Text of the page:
What you're forgetting is that the artist's *right* is not a natural right, it's one created by society for the purpose of benefiting society.
To the extent that it does benefit society, then those *rights* represent good law. To the extent that those rights start to harm society, then those *rights* will be rescinded.
The same is true of patent law. We the people through our laws grant inventors some *rights*, but they're not on par with the right to assembly, the right free speech the right to be free from unjust imprisonment. They're *rights* that are granted solely for the purpose of incentivizing a certain kind of activity.
If an artist or other creator wants to retain perpetual and sole authority over his works, then the artist can keep them to his or her self. Beyond that, it becomes a matter of public policy who gets to use what in what fashion.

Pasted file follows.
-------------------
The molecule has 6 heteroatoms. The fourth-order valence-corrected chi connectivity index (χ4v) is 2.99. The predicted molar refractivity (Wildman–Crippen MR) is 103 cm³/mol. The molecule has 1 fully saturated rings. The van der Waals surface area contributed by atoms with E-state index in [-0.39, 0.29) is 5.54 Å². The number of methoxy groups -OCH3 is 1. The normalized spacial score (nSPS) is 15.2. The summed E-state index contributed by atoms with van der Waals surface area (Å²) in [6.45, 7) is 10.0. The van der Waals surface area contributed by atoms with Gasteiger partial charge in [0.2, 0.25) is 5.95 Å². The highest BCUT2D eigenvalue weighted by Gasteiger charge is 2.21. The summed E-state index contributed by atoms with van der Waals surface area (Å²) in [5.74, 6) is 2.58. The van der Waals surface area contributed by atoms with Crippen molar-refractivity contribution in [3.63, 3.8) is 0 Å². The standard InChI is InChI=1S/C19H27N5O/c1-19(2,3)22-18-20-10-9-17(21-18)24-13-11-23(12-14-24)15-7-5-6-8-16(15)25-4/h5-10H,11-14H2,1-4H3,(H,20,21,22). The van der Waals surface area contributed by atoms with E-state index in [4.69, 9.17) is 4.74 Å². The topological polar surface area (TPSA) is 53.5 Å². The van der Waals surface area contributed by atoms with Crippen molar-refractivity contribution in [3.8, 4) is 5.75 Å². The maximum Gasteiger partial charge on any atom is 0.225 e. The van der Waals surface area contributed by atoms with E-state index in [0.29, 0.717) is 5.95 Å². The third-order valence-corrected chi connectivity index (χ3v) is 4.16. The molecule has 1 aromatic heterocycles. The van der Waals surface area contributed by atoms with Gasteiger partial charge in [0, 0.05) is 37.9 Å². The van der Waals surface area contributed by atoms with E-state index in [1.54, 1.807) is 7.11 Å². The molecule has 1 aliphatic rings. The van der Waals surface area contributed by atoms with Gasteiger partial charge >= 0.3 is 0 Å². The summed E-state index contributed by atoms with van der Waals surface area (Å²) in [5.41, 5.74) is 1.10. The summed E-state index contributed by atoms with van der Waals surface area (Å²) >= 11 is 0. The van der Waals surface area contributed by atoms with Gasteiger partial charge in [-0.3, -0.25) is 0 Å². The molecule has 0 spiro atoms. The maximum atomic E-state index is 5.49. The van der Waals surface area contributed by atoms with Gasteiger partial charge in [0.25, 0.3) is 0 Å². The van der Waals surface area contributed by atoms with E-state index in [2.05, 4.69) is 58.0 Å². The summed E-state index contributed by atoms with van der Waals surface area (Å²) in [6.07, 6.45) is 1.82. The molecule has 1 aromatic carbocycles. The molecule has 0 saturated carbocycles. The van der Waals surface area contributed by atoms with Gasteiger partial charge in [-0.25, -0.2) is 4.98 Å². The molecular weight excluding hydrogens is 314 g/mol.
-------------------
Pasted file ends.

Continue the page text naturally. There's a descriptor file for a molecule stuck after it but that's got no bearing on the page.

The problem with your argument is that it was a form of assuming the consequent. You assume a conclusion to the argument and use that assumption as if itself were a valid argument. You assumed that artists get to impose restrictions on other people's behavior because the artist took the step of exposing the art to the larger society. But that's a conclusion, not an argument. It's just your point of view on the matter, and not a reason why your point of view is valid.